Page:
A few weeks ago we used roundup and broadleaf weed control products to kill the weeds including bermuda that were growing in the area. We also had to use our sod cutter to remove some of the material that was laying on top and to cut a border around the outside of the area.
The area is about 55 x 100 feet. The lower 1/4 of the area will be placed in fescue because it has a tendency to hold too much moisture. Our total bent nursery area will be about 3500-4000 square feet.
The pictures below show the nursery with water being applied to it. We placed a granular soil fumigant material on the surface to eliminate any additional weed seeds and disease which could be in the soil. We watered this material in and continue to place moisture on top of the sand to keep the material active in the subsurface. In about 10-12 days, we will add some nutrients to the base and will seed it with our Cato/Crenshaw mixture which is currently on our greens.

The picture below is of our collar on the practice green near Dr. Ott's clock. The area between the Sweetgum tree and the planter wall in fron of the pro shop is mostly poa annua. The rest of the collar is in pretty good shape and has a majority of bentgrass in its area. Right now, we are treating our greens with Trimmit(Paclobutrazol) which is a growth regulator that slows the growth of both our bent and poa. An added benefit of applying this material is that it suppresses and reduces the competitiveness of the poa, and in some cases will kill the poa. The fall applications do not usually kill the poa. Its the spring to summer applications that can put some serious harm in the poa so this is a product we have to be very careful in applying.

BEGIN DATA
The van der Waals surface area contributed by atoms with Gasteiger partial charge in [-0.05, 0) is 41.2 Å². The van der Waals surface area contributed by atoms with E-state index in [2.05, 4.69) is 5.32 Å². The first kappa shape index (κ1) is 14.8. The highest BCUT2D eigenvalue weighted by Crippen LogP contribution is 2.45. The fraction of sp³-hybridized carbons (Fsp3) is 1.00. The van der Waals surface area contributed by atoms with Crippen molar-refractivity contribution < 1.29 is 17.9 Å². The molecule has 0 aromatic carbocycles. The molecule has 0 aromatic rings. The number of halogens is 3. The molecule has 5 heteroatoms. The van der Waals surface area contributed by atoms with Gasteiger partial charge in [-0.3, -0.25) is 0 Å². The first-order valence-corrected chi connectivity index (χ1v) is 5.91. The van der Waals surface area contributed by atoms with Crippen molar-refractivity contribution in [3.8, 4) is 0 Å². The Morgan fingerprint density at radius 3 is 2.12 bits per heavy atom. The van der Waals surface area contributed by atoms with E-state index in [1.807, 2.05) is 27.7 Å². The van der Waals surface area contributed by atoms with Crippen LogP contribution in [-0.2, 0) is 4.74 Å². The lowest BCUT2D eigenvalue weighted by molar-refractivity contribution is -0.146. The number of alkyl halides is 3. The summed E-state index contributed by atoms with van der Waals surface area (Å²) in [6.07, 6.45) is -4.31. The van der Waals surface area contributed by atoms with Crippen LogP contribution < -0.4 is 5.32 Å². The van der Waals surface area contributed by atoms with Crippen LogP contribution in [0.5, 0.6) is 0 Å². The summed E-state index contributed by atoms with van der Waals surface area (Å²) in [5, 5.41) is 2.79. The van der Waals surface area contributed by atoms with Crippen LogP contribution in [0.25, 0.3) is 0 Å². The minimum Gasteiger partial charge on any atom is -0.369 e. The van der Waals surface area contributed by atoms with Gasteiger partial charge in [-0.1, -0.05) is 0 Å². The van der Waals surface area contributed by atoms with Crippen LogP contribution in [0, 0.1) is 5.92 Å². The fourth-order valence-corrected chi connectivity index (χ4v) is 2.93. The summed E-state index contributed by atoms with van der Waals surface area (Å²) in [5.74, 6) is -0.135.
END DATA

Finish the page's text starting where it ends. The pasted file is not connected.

Ok, the picture below shows a spot of bentgrass that my telephone is in the middle of. The bentgrass has a tendency to be darker in color and lays over. Poa makes for a great putting surface because of the number of plants per square foot and it stays more upright but it has serious disease and heat issues in our part of the country.
The following picture is a collar on the same green that has a majority of bentgrass in it. The phone is sitting in a small population of poa. Our spray program will have the affect of continuing to reduce this poa population plus at the same time increasing the bentgrass population. When we aerify in October, we intend to seed some additional bentgrass into the greens to continue to add to our bentgrass plant bank and add more new plants to the green surface.